Several makes of excellent prepared paste can be bought in London. These pastes are as cheap as can be made, and keep good a long time.
Paste that has become sour should never be used, as there is danger that the products of its acid fermentation may injure the leather.
Paste tubs as sold often have an iron bar across them to wipe the brush on. This should be removed, and replaced by a piece of twisted cord. Paste brushes should be bound with string or zinc; copper or iron will stain the paste.
A good paste for mending is made from a teaspoonful of ordinary flour, two teaspoonsful of cornflour, half a teaspoonful of alum, and three ounces of water. These should be carefully mixed, breaking up all lumps, and then should be heated in a clean saucepan, and stirred all the time with a wooden or bone spoon. The paste should boil for about five minutes, but not too fast, or it will burn and turn brown. Rice-flour or starch may be substituted for cornflour, and for very white paper the wheaten flour may be omitted. Ordinary paste is not nearly white enough for mending, and is apt to leave unsightly stains.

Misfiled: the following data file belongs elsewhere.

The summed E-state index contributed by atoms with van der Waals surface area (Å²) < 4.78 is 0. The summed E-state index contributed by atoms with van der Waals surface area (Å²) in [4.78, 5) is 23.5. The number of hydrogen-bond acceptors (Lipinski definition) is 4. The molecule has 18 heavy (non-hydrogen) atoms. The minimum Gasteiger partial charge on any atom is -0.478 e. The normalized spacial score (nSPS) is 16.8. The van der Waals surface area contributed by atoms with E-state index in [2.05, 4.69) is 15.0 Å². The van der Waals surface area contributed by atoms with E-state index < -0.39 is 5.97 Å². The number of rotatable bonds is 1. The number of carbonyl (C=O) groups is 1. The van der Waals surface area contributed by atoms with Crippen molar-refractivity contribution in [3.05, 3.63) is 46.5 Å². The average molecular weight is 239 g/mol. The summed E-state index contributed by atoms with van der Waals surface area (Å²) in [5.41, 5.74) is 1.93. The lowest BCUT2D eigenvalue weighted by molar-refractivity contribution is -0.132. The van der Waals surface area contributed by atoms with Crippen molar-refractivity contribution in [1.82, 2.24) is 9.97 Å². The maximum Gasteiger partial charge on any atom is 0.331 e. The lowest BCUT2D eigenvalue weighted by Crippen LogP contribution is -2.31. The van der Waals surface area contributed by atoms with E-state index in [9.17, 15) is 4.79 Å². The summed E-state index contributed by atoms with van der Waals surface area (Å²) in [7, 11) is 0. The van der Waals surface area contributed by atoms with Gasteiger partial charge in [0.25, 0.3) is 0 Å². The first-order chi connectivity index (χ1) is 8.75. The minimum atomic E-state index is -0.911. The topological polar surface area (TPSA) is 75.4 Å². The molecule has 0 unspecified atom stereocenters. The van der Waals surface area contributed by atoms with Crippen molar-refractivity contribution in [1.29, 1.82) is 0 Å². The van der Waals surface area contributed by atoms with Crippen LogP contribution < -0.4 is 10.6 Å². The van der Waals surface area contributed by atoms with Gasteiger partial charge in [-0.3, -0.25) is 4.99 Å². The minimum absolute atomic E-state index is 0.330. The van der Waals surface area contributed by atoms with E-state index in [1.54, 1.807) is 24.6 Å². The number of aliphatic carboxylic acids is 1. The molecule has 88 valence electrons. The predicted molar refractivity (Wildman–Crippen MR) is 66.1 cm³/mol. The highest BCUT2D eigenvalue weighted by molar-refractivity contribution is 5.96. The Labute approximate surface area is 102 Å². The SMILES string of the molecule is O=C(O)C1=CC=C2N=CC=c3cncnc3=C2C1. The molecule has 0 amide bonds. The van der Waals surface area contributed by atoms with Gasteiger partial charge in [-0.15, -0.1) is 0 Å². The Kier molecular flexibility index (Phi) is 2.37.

Cornflour paste may be used directly after it is made, and will keep good under ordinary circumstances for about a week. Directly it gets hard or goes watery, a new batch must be made.
It is important for bookbinders that the glue used should be of good quality, and the best hide glue will be found to answer well. To prepare it for use, the glue should be broken up into small pieces and left to soak overnight in water. In the morning it should be soft and greatly swollen, but not melted, and can then be put in the glue-pot and gently simmered until it is fluid. It is then ready for use. Glue loses in quality by being frequently heated, so that it is well not to make a great quantity at a time. The glue-pot should be thoroughly cleaned out before new glue is put into it, and the old glue sticking round the sides taken out.